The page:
Section 230 of the Communications Decency Act of 1996 protects websites from lawsuits if they contain illegal material. However, there are exceptions for copyright violations, sexually explicit material, and violations of federal laws.

Congressman Ron Wyden, D-Oregon, crafted Section 230 to ensure website owners could manage their sites without fear of legal repercussions. The law is crucial for social media sites – allowing companies like Facebook to become the giant it is — but it also covers newspapers as well. Some lawmakers wrongly claim it only protects “neutral platforms,” while critics claim it lets powerful companies ignore users’ actual harm.

According to the First Amendment in the United States, most speech forms are protected, including many proposals to force technology companies to moderate their content.

The First Amendment protects private companies as well when this comes to regulating speech. For example, Facebook and Twitter both prohibit hate speech, even though hate speech is legal in the United States. The First Amendment protects these moderation rules.

Although it often gets regarded as part of Section 230 discussions, this issue stands on its own.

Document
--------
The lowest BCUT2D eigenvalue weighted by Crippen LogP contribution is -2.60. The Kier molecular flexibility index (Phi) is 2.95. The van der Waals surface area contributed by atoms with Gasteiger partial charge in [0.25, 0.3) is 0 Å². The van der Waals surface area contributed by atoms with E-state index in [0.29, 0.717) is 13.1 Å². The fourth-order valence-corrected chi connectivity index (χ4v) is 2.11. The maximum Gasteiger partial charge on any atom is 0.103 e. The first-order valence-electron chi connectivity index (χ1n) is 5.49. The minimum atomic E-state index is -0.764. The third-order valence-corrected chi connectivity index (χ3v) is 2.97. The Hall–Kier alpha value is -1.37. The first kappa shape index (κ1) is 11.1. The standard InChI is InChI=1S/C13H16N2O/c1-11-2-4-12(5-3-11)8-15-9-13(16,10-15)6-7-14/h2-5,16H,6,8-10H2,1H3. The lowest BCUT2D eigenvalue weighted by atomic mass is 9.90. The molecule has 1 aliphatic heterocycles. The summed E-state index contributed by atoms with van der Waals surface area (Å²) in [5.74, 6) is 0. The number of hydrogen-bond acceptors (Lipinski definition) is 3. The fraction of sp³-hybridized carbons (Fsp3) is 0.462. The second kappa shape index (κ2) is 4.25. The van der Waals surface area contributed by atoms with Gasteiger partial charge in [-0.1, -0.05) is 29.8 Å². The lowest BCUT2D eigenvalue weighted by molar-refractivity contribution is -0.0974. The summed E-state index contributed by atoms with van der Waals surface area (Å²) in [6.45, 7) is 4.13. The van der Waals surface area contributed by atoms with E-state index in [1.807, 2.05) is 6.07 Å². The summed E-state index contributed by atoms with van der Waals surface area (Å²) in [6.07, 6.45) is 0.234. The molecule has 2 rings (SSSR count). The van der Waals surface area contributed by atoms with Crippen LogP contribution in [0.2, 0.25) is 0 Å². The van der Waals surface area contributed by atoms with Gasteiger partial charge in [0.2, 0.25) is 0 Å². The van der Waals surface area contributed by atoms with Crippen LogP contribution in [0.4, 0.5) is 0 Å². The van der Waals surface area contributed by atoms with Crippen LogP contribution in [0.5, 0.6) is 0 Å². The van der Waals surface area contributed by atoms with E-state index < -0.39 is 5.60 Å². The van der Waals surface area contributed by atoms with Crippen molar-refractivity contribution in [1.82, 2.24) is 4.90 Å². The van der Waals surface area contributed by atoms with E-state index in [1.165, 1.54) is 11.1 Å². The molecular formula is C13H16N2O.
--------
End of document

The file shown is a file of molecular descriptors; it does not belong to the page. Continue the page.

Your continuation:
The politicization of Section 230

The move by Twitter to ban Trump has cascaded into bans and restrictions on other social media accounts, including Facebook. Most recently, the Oversight Board, an arms-length independent group that determines whether actions by the social media giant are justified or not, said Trump’s ban from the platform would remain, but has ordered the platform to define the penalty – currently indefinite — and provide justification for it.

Before all that came to pass, then-President Donald Trump issued an executive order in May 2020 targeting Section 230 and social media. Congress and the courts have no authority to override or modify Section 230. The order also pushed agencies to collect complaints that could justify revoking sites’ legal protections.

Trump has generally endorsed Republican legislation to change the law in Congress. After Joe Biden’s election, Trump has gone further and advocated for the abolition of Section 230, packaging that proposal in the ongoing push for $2,000 direct stimulus payments.

Biden is less vocal about the Section 230 law than Trump, but he’s also not a fan of it. In the first month of his administration, Biden recommended repealing Section 230 entirely.

Watch our 2:27 minute preview view on Section 230

“For [Facebook CEO Mark] Zuckerberg and other platforms, it should be revoked because it is not a purely Internet company. They are spreading falsehoods they know to be false.” Facebook has historically defended itself by suggesting its human and algorithmic monitors actively take-down groups and accounts that cause harm.